SCMP Saturday, September 29, 2001

Disney plans talks on 2008 Beijing theme park


Disney officials have scheduled talks with Beijing over a possible theme park in the city that would open in time for the 2008 Olympic Games, a tourism official confirmed yesterday.
A meeting between the two sides had been agreed for next month but was cancelled because some US participants were reluctant to fly after the terrorist attacks in New York, Washington and Pennsylvania, Wang Xing, domestic affairs director of the Beijing Tourism Administration, told the South China Morning Post.
The revelation comes weeks after Disney chief executive Michael Eisner dismissed as "erroneous" earlier reports that Beijing would get its own Disney theme park in time for the 2008 Olympics.
On September 7, Mr Eisner said: "Our job now is to get Hong Kong's theme park working, get it built, and make it a success."
Chief Secretary Donald Tsang Yam-kuen added soon afterwards: "They [Disney] said they would let the one in Hong Kong be mature and up and running before thinking about another."
Mr Eisner's remarks earlier this month were thought to have ended speculation that Beijing would gain its own Disney theme park for the Games.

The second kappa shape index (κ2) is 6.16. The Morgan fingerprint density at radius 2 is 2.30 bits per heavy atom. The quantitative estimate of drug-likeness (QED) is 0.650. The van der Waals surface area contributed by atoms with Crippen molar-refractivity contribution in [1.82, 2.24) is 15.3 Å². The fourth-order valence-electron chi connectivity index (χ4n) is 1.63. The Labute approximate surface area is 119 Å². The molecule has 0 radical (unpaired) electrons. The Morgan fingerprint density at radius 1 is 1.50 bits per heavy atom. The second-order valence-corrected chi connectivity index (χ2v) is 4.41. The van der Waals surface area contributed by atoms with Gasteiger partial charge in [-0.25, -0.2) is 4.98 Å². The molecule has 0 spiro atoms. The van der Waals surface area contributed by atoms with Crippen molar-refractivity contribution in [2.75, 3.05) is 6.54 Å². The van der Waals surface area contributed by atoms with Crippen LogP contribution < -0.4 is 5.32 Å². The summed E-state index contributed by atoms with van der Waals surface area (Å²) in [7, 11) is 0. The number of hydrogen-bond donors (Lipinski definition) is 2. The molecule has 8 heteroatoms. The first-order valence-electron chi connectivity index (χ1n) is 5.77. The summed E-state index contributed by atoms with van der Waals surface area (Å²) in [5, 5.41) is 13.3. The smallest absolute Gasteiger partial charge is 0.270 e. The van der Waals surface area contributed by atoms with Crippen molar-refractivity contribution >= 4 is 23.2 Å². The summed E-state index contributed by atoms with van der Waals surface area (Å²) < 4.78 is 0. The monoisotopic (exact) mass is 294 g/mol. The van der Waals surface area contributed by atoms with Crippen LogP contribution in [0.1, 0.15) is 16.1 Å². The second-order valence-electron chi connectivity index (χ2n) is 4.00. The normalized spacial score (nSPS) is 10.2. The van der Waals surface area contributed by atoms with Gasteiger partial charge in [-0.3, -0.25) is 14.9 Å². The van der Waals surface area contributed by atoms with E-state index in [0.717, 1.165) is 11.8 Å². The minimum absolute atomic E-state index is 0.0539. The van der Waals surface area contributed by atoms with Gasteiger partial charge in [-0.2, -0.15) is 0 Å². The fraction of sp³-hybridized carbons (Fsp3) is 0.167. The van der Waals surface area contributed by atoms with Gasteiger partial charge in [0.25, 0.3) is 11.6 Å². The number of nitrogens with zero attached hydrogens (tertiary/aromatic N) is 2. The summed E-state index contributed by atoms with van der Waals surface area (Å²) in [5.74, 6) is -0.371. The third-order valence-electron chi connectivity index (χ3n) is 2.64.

Hong Kong's Disneyland is due to open in Penny's Bay, Lantau, in 2005, although Mr Eisner admitted that, with "slippage", it might not open until the following year. Hong Kong beat Shanghai and Zhuhai in 1998 for the right to house China's first Disneyland.
Speaking of the planned Beijing talks, Mr Wang said yesterday: "We were eagerly looking forward to hosting a meeting at the end of October that would thrash out the various issues regarding building a major theme park inside the 1,215-hectare Olympic Green, and Disney is one of the major partners we've been courting.
"But unfortunately we had to put the meeting on hold indefinitely, because none of the executives or experts who planned to attend wanted to board a plane right now."
He added: "We're ready and willing to resume talks as soon as possible."
The experts, mostly from US-based companies, represented more than 80 companies involved in amusement park construction, engineering, tourism and financing.
"While we haven't got to the point of deciding if we will build another Disneyland . . . we will certainly want the company to be a very big name," Mr Wang said.
There is no clause in the 1999 contract between the SAR Government and Disney stipulating that there cannot be another Disneyland on the mainland, nor does it state that Hong Kong cannot launch a competing amusement park.
A spokeswoman for the Economic Services Bureau said last night: "We have not received any information from Disney that it would build another theme park in Beijing."
Mr Wang denied a Disneyland built in Beijing would compete with Hong Kong's park.
"Ultimately the people who will converge on Beijing in 2008 will be tourists from all over the world, whereas most of the visitors to the park in Hong Kong will be Chinese," he said.
Walt Disney Company Asia Pacific's regional director of corporate communications, Irene Chan Man-tuen, declined to comment on Mr Wang's remarks. "We've always stated that two theme parks in China is a possibility. Right now, our focus is to open the Hong Kong Disney project in 2005/2006," she said.